2020 NBA Bubble

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Many of Walt Disney World's facilities and hotels are part of the bubble
An aerial view of the ESPN Wide World of Sports Complex

The 2020 NBA Bubble, also referred to as the Disney Bubble [1] [2] or Orlando Bubble, [3] [4] is the isolation zone with strict rules created by the National Basketball Association (NBA) to protect its players from the COVID-19 pandemic during the 2019–20 season. Twenty-two teams were invited to Walt Disney World in Bay Lake, Florida to participate in regular season and playoff games being held at the ESPN Wide World of Sports Complex. [5] The bubble is a $170 million investment by the NBA to protect its season which was cut short by the pandemic. [6] The bubble games began on July 30, 2020 inside the ESPN Wide World of Sports Complex. [7]

Suspension of the season

On March 11, 2020, the NBA announced the suspension of the 2019–20 season following Utah Jazz center Rudy Gobert testing positive for COVID-19 hours before the Jazz road game against the Oklahoma City Thunder. [8] On June 4, the NBA Board of Governors approved 29–1 (with the lone dissenter being the Portland Trail Blazers) resuming the 2019–20 season in Orlando, Florida at Walt Disney World, after prior consideration of Las Vegas and Houston as potential spots. [9] On June 5, the National Basketball Players Association (NBPA) approved negotiations with the NBA. [10]

Resumption of the season

On June 16, 2020, the NBA released a medical protocol that will be used during the season restart in the bubble to ensure the health and safety of players, coaches, officials, and staff. [11] [12] This includes regular testing for COVID-19 prior to and throughout the season restart, wearing a face covering or mask, and social distancing to prevent an outbreak of COVID-19 from occurring. Players and coaches who are deemed "high-risk individuals" by their team, or players who have already suffered season-ending injuries prior to season suspension, will not be permitted to play and will also not lose any salary. Any player who is medically cleared may also decline to participate but they will lose their corresponding paychecks. [13]

The protocol outlined six phases to ensure a smooth transition into the bubble and a successful end to the season:

  • Phase 1 of the plan ran from June 16 to 22, consisting of players traveling back to the home cities of their respective teams.
  • In Phase 2 from June 23 to June 30, COVID-19 tests began being administered to players every other day.
  • In Phase 3 from July 1 to July 11, mandatory individual workouts were conducted at team facilities, but group workouts were prohibited. [11]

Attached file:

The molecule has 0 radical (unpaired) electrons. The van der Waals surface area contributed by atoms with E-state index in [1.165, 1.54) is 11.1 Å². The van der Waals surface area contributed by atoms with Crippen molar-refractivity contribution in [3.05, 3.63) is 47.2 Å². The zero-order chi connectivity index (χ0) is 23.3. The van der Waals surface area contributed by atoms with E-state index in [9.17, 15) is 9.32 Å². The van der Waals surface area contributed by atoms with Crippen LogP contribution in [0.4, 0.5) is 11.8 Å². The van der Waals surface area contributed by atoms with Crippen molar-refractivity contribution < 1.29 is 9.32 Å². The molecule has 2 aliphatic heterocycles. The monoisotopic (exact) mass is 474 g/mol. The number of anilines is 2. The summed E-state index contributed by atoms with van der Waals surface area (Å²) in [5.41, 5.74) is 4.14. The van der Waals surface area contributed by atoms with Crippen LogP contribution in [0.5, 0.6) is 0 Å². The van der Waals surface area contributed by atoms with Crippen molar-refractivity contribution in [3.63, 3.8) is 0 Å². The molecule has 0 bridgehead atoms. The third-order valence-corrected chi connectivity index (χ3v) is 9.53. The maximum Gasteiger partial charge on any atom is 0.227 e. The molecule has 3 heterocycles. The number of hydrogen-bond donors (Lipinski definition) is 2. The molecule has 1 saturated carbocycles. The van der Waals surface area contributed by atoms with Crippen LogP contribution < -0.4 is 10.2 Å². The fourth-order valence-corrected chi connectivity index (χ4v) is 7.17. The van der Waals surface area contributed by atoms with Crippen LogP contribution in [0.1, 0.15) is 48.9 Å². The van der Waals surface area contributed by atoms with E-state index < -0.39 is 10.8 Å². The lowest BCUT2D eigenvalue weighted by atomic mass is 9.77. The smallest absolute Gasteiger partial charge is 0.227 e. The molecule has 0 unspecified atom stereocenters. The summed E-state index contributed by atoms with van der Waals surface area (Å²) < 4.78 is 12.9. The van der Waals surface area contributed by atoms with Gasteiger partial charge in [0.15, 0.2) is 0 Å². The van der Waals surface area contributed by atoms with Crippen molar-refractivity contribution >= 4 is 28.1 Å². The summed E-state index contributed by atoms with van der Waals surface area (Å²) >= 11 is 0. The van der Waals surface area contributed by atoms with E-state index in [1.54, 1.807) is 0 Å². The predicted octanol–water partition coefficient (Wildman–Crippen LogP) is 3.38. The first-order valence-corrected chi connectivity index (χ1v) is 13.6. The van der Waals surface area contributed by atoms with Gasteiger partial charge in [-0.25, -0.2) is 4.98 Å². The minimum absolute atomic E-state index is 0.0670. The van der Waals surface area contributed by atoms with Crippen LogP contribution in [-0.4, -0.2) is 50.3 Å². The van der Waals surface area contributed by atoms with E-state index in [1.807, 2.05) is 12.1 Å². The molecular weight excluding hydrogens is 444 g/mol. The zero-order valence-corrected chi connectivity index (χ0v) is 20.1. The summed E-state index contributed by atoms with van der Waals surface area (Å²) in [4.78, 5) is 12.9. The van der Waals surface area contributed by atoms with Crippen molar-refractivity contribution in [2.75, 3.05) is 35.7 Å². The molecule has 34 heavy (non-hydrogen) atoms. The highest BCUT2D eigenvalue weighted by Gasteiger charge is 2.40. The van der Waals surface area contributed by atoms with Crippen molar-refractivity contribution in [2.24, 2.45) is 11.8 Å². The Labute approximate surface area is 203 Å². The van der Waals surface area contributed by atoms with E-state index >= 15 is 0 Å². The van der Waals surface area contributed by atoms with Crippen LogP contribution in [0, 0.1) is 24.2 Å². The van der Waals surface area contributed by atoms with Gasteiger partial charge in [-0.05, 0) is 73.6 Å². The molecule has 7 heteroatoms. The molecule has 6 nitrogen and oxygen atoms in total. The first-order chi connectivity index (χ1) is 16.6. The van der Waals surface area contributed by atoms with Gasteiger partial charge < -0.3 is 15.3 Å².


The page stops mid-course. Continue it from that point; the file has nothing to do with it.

• Phase 4 was from July 7 to July 21, consisting of the teams traveling to Disney World and conducting practices. Any player who tested positive in the previous phases could not travel until being medically cleared to do so. Once teams arrive in Orlando, players and staff were isolated in their rooms, required to pass two polymerase chain reaction (PCR) tests 24 hours apart before being let out of this quarantine. [11] They will still be regularly tested for COVID-19 afterwards throughout the season. A player who tests positive will be isolated and re-tested in case of a false positive; if COVID-19 is definitely confirmed, he will be quarantined for at least 14 days to recover. [13] Players and staff will not be permitted into another's room, nor will they be able to socialize with players on other teams staying at a different hotel building. They will have access to food and recreational activities within their hotel's bubble, but they will have to wear masks indoors except when eating. Anybody who leaves the bubble without prior approval will have to be quarantined for at least 10 days. [13]
  • During Phase 5 from July 22 to 29, teams played three scrimmages against the other teams staying at the same hotel.
  • During Phase 6, as the regular season seeding games and playoffs are under way and teams begin to be eliminated from contention, players and staff on those clubs must pass one final COVID-19 test before they can leave Disney World. [13]

With fans not being permitted to attend in person, the NBA installed 17-foot screens to allow 300 virtual fans to "attend" the games. [14]

Special Disney MagicBands were also given to players, coaches and staff and reconfigured as passports and contact tracers inside the bubble to combat the spread of the virus, with transponders similar to those at the park entrances and attractions being installed at each practice facility and arena front gate and only allowing entry when a MagicBand holder had recorded his or her temperature and health chart that day. [15]

On July 30, the season resumed as planned, with the Utah Jazz defeating the New Orleans Pelicans and the Los Angeles Lakers defeating the Los Angeles Clippers. [16] [17] [18] [19] The games are to be played across three Disney venues at the ESPN Wide World of Sports Complex: the HP Field House, the Visa Athletic Center, and The Arena. [20]